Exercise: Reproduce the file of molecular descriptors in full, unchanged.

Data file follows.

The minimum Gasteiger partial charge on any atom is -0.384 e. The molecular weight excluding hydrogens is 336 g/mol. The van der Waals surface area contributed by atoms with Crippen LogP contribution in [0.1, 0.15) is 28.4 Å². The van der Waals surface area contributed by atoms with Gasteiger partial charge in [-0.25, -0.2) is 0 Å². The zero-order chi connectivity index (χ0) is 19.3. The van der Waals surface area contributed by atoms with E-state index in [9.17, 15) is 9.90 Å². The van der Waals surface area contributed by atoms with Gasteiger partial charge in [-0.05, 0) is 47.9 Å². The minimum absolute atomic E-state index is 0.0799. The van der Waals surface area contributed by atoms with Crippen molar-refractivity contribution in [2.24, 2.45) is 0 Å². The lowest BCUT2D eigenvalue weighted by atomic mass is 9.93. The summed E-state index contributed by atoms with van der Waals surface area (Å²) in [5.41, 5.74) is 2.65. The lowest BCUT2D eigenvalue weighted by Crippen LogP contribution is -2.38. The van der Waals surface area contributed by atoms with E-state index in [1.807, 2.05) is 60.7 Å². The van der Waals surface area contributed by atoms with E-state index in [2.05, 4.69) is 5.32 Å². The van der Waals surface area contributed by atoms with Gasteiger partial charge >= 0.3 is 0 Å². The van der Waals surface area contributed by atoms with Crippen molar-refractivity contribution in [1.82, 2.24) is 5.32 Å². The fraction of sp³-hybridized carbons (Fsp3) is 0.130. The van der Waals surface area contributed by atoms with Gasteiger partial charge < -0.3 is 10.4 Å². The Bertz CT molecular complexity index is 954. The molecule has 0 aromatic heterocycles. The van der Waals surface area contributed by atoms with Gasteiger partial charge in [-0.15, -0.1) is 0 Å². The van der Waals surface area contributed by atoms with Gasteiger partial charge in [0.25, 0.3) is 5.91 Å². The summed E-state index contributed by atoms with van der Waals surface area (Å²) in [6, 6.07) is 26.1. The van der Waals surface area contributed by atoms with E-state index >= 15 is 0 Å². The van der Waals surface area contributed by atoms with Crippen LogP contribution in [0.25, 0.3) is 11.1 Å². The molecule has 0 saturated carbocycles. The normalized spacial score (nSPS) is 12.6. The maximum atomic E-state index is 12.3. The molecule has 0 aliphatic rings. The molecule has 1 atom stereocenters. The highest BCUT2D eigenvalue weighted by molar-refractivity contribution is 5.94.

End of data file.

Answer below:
The minimum Gasteiger partial charge on any atom is -0.384 e. The molecular weight excluding hydrogens is 336 g/mol. The van der Waals surface area contributed by atoms with Crippen LogP contribution in [0.1, 0.15) is 28.4 Å². The van der Waals surface area contributed by atoms with Gasteiger partial charge in [-0.25, -0.2) is 0 Å². The zero-order chi connectivity index (χ0) is 19.3. The van der Waals surface area contributed by atoms with E-state index in [9.17, 15) is 9.90 Å². The van der Waals surface area contributed by atoms with Gasteiger partial charge in [-0.05, 0) is 47.9 Å². The minimum absolute atomic E-state index is 0.0799. The van der Waals surface area contributed by atoms with Crippen molar-refractivity contribution in [2.24, 2.45) is 0 Å². The lowest BCUT2D eigenvalue weighted by atomic mass is 9.93. The summed E-state index contributed by atoms with van der Waals surface area (Å²) in [5.41, 5.74) is 2.65. The lowest BCUT2D eigenvalue weighted by Crippen LogP contribution is -2.38. The van der Waals surface area contributed by atoms with E-state index in [1.807, 2.05) is 60.7 Å². The van der Waals surface area contributed by atoms with E-state index in [2.05, 4.69) is 5.32 Å². The van der Waals surface area contributed by atoms with Gasteiger partial charge >= 0.3 is 0 Å². The van der Waals surface area contributed by atoms with Crippen molar-refractivity contribution in [1.82, 2.24) is 5.32 Å². The fraction of sp³-hybridized carbons (Fsp3) is 0.130. The van der Waals surface area contributed by atoms with Gasteiger partial charge < -0.3 is 10.4 Å². The Bertz CT molecular complexity index is 954. The molecule has 0 aromatic heterocycles. The van der Waals surface area contributed by atoms with Gasteiger partial charge in [-0.15, -0.1) is 0 Å². The van der Waals surface area contributed by atoms with Gasteiger partial charge in [0.25, 0.3) is 5.91 Å². The summed E-state index contributed by atoms with van der Waals surface area (Å²) in [6, 6.07) is 26.1. The van der Waals surface area contributed by atoms with E-state index >= 15 is 0 Å². The van der Waals surface area contributed by atoms with Crippen LogP contribution in [0.25, 0.3) is 11.1 Å². The molecule has 0 saturated carbocycles. The normalized spacial score (nSPS) is 12.6. The maximum atomic E-state index is 12.3. The molecule has 0 aliphatic rings. The molecule has 1 atom stereocenters. The highest BCUT2D eigenvalue weighted by molar-refractivity contribution is 5.94.